Taxes hinder FDI in Portugal

Portugal has made substantial strides in its quest to become a magnet for foreign direct investment (FDI), as revealed by the EY Attractiveness Survey Portugal. This survey, gauging the perception of foreign investors regarding the country’s allure as an FDI destination, places Portugal in the sixth position among European nations with the highest number of announced FDI projects. While this ascent on the FDI leaderboard showcases Portugal’s growing appeal, a complex taxation landscape, particularly in the real estate sector, has emerged as a concern, potentially deterring foreign investors.

EY, in a statement, highlights that a significant portion of FDI inflows has been directed towards the software and IT services sector, amounting to 99 projects. Notably, 76 of these projects involve companies establishing their presence in Portugal for the first time, underscoring the nation’s burgeoning attractiveness in the digital economy realm. Furthermore, consistent with past editions of the EY Attractiveness Survey, a remarkable 59% of investors anticipate that Portugal’s appeal will continue to ascend over the next three years.

German Investment Surpasses US

Germany has emerged as a key player in Portugal’s FDI landscape, outpacing the United States with 36 projects and securing its position as the foremost investor in Portuguese territory. Investments from Germany, the United States, and France have predominantly flowed into Software & IT Services, representing 39.4% of total projects within the sector.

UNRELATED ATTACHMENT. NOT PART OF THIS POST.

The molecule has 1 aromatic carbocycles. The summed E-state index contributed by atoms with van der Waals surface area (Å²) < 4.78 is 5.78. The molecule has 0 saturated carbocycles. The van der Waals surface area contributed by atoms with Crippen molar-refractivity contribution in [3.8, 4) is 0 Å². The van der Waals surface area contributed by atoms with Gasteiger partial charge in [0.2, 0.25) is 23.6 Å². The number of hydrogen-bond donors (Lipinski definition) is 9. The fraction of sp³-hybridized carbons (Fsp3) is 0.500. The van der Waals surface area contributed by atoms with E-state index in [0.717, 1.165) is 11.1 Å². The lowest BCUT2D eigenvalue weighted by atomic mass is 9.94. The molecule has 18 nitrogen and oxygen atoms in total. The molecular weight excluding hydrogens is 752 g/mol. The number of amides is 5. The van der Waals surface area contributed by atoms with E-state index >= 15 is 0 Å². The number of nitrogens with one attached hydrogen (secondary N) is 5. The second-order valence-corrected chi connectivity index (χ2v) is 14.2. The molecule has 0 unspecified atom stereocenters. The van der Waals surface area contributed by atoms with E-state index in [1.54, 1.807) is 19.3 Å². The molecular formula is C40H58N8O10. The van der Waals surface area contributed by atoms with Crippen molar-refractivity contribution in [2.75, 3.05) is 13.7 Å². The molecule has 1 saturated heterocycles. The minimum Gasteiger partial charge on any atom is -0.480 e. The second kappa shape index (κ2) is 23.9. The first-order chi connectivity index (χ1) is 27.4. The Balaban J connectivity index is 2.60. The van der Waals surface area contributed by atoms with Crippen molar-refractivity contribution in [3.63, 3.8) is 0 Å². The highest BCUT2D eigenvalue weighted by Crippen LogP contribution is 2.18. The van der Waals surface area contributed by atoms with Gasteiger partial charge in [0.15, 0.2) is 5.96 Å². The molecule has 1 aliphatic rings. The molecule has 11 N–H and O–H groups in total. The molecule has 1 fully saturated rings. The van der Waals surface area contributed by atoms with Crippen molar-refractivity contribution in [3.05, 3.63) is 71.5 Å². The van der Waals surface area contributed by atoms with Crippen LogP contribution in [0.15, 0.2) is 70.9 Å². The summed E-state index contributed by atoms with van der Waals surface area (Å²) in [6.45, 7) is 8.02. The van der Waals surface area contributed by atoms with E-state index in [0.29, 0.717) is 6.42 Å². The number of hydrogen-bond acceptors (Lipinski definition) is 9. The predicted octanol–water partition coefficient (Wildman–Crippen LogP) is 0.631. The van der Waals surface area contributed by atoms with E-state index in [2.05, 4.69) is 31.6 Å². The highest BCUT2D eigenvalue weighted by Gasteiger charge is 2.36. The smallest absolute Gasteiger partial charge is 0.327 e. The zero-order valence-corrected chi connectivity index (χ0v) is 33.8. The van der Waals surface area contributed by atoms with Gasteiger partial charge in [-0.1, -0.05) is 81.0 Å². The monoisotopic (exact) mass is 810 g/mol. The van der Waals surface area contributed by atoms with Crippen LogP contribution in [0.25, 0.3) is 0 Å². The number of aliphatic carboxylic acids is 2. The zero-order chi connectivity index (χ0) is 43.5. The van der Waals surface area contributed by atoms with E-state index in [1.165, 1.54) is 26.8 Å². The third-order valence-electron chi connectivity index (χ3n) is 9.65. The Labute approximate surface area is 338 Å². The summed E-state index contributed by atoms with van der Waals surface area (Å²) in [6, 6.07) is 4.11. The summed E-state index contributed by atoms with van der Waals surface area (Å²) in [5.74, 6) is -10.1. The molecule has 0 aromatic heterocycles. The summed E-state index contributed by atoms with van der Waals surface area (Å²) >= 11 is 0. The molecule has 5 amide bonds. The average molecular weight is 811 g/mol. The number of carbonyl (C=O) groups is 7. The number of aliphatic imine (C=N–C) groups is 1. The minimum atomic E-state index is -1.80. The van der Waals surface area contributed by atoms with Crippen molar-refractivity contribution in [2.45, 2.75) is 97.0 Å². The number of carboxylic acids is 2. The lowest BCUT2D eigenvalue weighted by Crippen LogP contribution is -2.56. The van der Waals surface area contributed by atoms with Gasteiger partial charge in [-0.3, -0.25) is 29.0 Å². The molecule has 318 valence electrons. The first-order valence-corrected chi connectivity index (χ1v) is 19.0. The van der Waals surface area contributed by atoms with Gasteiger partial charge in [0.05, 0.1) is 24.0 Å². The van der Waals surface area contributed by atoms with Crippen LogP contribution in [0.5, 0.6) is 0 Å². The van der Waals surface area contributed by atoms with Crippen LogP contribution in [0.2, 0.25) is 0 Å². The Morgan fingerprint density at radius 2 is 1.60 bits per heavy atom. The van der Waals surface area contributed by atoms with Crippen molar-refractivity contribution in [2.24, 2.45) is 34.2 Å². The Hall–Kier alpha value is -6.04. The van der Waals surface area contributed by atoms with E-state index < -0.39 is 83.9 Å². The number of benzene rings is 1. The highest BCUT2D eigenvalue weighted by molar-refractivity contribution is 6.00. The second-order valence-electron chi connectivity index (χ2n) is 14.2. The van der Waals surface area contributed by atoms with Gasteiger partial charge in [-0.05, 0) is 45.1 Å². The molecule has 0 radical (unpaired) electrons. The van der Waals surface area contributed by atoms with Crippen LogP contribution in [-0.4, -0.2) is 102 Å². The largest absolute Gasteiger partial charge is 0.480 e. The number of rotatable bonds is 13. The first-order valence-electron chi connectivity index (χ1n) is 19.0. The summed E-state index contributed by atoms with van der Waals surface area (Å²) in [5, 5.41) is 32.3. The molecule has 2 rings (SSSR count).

The EY study also highlights Portugal’s increasing significance within the broader European FDI landscape. Over the period spanning 2018 to 2022, Portugal’s relative weight in total FDI projects across Europe burgeoned from 1.2% to a substantial 4.2%.

Investor Sentiments and Taxation Challenges

Approximately 29% of surveyed investors perceive Portugal as surpassing the European average in terms of talent availability and workforce quality. Moreover, a noteworthy 73% of these investors express a desire to channel their investments into Portugal, surpassing the European average of 67%.

Nonetheless, as Portugal seeks to solidify its position as an FDI hub, taxation concerns, particularly in the real estate sector, loom large. The imposition of elevated Property Tax (IMI) and Property Transfer Tax (IMT) rates, primarily targeting entities domiciled in countries labeled as “tax havens” by the Ministry of Finance, has raised eyebrows.

Pedro Fugas, a partner at EY, argues that these increased rates, which are applicable to entities indirectly or directly controlled by tax haven-domiciled entities, are acting as a deterrent to potential investors. He contends that such rates should be reconsidered, especially for entities hailing from tax havens with information exchange agreements or double taxation avoidance pacts with Portugal.

In summary, Portugal’s ascent in FDI rankings showcases its growing appeal as an investment destination. However, grappling with taxation intricacies, especially in the real estate sector, remains a challenge that warrants attention. As Portugal navigates this delicate balance between attracting foreign investment and maintaining tax revenue, the nation’s ability to adapt its policies will play a pivotal role in shaping its future as an FDI hotspot.